Businesses respond to news of potential exposure
When Michael Burkhold Jr. heard last week that a hack into the South Carolina Department of Revenue had exposed him to potential identity theft, he registered for the state-sponsored Experian ProtectMyID service.
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Training: Charleston security analyst John Stengel will host identity-theft protection training sessions on Wednesday. The sessions will cover the signs of identity theft, steps you can take to reduce your risk, protecting children’s identity and free tools to better protect yourself. The sessions will be at 10 a.m., 2 p.m. and 6 p.m. at the Spring Hill Suites in North Charleston.
Symposium: S.C. Treasurer Curtis Loftis will hold a symposium on fraud detection and prevention in government programs from 8:30 to 11:30 a.m. on Nov. 13 in the Lexington room of the Columbia Metropolitan Convention Center. Loftis said the event was being planned before the database breach was announced by the state last week. He said state agencies, universities and local governments will be invited to the symposium.
When news broke this week that not only individual but also business tax returns were compromised, Burkhold’s thoughts turned to Equiscript, his Charleston-based prescription-management company.
ENROLL IN FREE CREDIT MONITORING AND IDENTITY PROTECTION: The state is paying for taxpayers to receive identity-protection services from Experian for one year. South Carolinians can enroll either online or by phone. To register by phone, call 1-866-578-5422. The hotline is open from 11 a.m. to 8 p.m. on weekends and 9 a.m. to 9 p.m. on weekdays. To register online, go to protectmyid.com/scdor and use the code “SCDOR123.” At some point, that generic code may not work, and residents will have to call the hotline number.
PLACE A SECURITY FREEZE ON CREDIT RECORDS, OR GET ADVICE: Call the S.C. Department of Consumer Affairs at 1-800-922-1594 weekdays during business hours to get advice or to ask that your credit records be frozen at no charge. Or go to http://bit.ly/TL6iD6 for more information.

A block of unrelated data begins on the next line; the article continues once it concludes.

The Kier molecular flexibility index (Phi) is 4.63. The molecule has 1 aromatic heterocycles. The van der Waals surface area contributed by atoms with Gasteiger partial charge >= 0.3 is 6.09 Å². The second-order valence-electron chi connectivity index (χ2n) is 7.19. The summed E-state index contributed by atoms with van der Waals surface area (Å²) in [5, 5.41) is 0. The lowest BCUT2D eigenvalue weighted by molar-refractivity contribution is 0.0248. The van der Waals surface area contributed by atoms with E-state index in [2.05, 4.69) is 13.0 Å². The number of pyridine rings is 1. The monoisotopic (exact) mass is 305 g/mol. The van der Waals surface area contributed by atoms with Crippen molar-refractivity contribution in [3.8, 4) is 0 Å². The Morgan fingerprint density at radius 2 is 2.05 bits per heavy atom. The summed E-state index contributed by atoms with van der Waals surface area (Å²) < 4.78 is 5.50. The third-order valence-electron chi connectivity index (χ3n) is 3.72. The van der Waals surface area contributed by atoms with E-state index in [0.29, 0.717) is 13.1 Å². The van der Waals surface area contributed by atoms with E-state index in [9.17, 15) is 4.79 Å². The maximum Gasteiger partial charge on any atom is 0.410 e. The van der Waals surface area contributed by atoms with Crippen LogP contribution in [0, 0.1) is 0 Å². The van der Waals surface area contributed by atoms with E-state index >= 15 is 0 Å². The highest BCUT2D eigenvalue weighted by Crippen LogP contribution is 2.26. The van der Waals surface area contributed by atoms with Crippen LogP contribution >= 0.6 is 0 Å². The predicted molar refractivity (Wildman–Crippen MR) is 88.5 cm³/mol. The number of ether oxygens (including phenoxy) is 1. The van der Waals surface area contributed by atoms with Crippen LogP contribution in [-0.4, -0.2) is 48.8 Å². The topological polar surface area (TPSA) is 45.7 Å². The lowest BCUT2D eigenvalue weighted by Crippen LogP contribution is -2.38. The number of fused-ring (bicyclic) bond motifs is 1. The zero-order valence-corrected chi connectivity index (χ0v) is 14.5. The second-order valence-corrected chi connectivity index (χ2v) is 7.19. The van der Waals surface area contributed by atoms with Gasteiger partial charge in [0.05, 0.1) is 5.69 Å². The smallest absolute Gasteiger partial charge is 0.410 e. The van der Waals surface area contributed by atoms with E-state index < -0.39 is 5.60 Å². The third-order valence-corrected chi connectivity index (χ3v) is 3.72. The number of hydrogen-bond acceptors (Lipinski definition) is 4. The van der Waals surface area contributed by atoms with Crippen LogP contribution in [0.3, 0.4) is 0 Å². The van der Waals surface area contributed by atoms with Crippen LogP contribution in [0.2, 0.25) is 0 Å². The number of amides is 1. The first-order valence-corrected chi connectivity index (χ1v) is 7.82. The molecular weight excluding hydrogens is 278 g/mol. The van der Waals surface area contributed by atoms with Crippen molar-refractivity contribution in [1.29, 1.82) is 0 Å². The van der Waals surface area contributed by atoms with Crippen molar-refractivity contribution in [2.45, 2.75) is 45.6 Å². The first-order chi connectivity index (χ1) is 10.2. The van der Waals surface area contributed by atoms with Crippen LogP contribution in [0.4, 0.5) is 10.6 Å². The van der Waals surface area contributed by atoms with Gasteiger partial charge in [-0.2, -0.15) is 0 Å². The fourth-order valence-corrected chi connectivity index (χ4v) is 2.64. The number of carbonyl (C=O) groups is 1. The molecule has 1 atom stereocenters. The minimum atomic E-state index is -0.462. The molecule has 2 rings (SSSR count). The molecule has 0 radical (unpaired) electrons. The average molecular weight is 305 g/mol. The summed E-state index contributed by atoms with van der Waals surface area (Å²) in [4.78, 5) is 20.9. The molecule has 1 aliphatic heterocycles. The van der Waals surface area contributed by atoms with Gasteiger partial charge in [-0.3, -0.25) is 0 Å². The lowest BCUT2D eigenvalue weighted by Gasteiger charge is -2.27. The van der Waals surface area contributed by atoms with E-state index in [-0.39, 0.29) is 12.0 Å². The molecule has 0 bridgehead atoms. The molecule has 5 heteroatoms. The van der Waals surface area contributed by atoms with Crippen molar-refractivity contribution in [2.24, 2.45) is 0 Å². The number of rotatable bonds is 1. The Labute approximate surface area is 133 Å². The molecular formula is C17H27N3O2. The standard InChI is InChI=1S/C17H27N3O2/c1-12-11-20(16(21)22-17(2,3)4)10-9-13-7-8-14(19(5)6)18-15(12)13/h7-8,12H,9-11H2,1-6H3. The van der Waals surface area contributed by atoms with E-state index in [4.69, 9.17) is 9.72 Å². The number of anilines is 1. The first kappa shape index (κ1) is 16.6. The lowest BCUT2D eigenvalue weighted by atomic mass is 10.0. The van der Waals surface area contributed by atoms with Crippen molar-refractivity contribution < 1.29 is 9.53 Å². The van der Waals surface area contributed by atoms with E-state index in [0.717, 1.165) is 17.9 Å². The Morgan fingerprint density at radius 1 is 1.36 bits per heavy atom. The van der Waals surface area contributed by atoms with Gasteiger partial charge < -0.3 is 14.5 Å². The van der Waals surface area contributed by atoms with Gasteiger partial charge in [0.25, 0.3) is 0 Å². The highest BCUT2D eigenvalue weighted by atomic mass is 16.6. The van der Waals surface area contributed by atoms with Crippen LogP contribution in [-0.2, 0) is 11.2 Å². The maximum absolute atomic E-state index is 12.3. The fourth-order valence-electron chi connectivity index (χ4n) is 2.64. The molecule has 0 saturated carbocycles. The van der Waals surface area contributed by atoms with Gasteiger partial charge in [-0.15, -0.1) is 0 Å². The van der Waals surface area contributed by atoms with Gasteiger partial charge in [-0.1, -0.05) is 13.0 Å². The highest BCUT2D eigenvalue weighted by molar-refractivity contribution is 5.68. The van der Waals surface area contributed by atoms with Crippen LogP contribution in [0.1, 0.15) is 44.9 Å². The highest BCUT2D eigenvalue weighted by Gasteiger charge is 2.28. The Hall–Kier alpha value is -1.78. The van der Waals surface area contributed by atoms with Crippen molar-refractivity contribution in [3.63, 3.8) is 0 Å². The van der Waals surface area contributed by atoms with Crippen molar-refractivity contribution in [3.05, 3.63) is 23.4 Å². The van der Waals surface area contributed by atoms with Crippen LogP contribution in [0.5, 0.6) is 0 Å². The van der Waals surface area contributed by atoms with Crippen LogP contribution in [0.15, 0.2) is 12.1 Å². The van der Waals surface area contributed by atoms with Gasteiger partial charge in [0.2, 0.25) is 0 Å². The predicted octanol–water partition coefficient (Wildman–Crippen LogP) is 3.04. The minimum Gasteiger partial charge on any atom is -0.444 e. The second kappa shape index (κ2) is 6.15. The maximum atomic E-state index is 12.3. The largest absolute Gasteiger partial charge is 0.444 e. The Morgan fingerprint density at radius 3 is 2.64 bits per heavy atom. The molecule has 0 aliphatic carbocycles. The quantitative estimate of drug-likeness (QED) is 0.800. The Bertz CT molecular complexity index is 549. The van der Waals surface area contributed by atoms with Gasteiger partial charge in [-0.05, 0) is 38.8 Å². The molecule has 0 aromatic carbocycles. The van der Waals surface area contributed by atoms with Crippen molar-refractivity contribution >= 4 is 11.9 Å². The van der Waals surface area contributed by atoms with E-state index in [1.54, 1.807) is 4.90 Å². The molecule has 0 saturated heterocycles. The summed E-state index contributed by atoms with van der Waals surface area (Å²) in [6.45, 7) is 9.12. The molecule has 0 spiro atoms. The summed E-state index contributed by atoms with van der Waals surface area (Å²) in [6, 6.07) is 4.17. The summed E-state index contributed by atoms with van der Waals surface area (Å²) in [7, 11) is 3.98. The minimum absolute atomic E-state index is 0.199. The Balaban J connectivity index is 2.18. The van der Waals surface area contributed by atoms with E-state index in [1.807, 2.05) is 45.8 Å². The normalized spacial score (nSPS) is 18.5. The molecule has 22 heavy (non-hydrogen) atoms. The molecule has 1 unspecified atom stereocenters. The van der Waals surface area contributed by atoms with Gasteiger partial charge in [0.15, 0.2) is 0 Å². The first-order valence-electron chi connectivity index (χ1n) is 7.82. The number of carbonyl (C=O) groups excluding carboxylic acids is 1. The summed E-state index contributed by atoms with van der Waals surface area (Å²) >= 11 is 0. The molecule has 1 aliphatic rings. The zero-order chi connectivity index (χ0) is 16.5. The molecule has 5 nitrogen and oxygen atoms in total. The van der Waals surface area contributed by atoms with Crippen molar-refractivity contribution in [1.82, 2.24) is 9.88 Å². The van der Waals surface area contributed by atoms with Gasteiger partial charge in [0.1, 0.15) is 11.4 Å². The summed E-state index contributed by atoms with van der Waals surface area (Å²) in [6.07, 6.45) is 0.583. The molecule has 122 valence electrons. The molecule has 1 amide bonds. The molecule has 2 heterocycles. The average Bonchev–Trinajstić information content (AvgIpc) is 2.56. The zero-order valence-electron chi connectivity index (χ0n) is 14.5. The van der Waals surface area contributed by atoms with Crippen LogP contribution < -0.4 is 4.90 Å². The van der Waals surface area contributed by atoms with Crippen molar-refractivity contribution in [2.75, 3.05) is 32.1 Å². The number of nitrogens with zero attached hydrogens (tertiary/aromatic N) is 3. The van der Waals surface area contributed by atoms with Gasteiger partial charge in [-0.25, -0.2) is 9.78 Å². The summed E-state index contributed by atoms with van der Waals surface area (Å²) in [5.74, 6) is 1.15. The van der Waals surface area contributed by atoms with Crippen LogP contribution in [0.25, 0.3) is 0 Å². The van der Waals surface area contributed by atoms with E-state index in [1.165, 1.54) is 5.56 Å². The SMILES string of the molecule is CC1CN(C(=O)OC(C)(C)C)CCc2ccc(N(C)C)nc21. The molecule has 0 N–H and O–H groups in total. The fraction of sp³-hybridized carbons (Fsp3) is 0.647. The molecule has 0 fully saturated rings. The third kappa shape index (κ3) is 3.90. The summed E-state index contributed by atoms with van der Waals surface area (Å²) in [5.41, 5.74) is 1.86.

REGULARLY CHECK YOUR CREDIT REPORT: Get free credit reports from the three largest credit-rating organizations by going to annualcreditreport.com.
PLACE A FRAUD ALERT ON YOUR CREDIT FILE: Residents can request “fraud alerts” to let potential creditors know they may be a victim of identity theft. Call either Equifax at 1-800-685-1111, Experian at 1-888-397-3742 or TransUnion at 1-800-680-7289.
FOR BUSINESSES: Starting at 8 a.m. Friday, Dun & Bradstreet Credibility Corp. will offer its CreditAlert credit-monitoring product for free to South Carolina businesses that have filed a tax return since 1998. Visit DandB.com/SC or call customer service toll free at 800-279-9881.
In addition to the exposed business checking account, Burkhold is concerned that his and his partner’s Social Security numbers were on those tax returns, and that his employees’ Social Security numbers were submitted for withholding purposes.
So he has asked his in-house accountant to enroll Equiscript in the free credit-monitoring service offered by Dun & Bradstreet Credibility Corp. and to look into what else needs to be done to protect the company.
“Right now we’re just trying to figure out,” Burkhold said. “I don’t feel secure about any of it.”
Burkhold is one of thousands of South Carolina business owners coping with the news that they could be doubly victimized as a result of the massive hack announced Friday.
After some initial uncertainty, Gov. Nikki Haley revealed Wednesday that, in addition to 3.6 million individual taxpayers, some 587,000 business records are also at risk.
She seemed to downplay the risk to businesses, saying checking account routing numbers and employer identification numbers are essentially public information, before adding that Social Security numbers could be among the hacked data and strongly urging businesses to enroll in Dun & Bradstreet’s CreditAlert service.
“So what I can tell you is they got what is already public,” she said Wednesday. “But again I would recommend businesses take advantage of Dun & Bradstreet and sign up.”
Frank Knapp Jr., president and CEO of the South Carolina Small Business Chamber of Commerce, appreciates the free service, but not the governor’s characterization of the exposure. It’s one thing to write a check to your doctor or a neighborhood business owner and another for “an international hacker thief” to surreptitiously swipe the information, he said.
“It’s not the same, and really I don’t understand why they need to give everybody a false sense of confidence,” said Knapp, who also owns a Columbia advertising agency.
Knapp is recommending the Experian and Dun & Bradstreet services and advising his organization’s 5,000 members close their checking accounts and open new ones.
Anja Stief, owner of Dish and Design Catering in Mount Pleasant, said she hasn’t gone that far yet, but she has instructed her accountant to start by changing the accounts’ passwords and signing up for the Dun & Bradstreet service.
“At this point I think that’s the smart thing to do,” Stief said. “We just need to protect ourselves.”
Jeff Meyer, president of J. Meyer Homes, a Mount Pleasant-based homebuilder responsible for neighborhoods in Ladson and Hollywood, hasn’t taken any protective action yet.
“We monitor our financial accounts, so I haven’t hit the panic button about it,” he said, adding that he is more concerned about “other aspects of the ecomony.”
“I’m more worried about whether people can get qualified for a mortgage,” he said.
Reach Brendan Kearney at 937-5906 and follow him on Twitter at @kearney_brendan.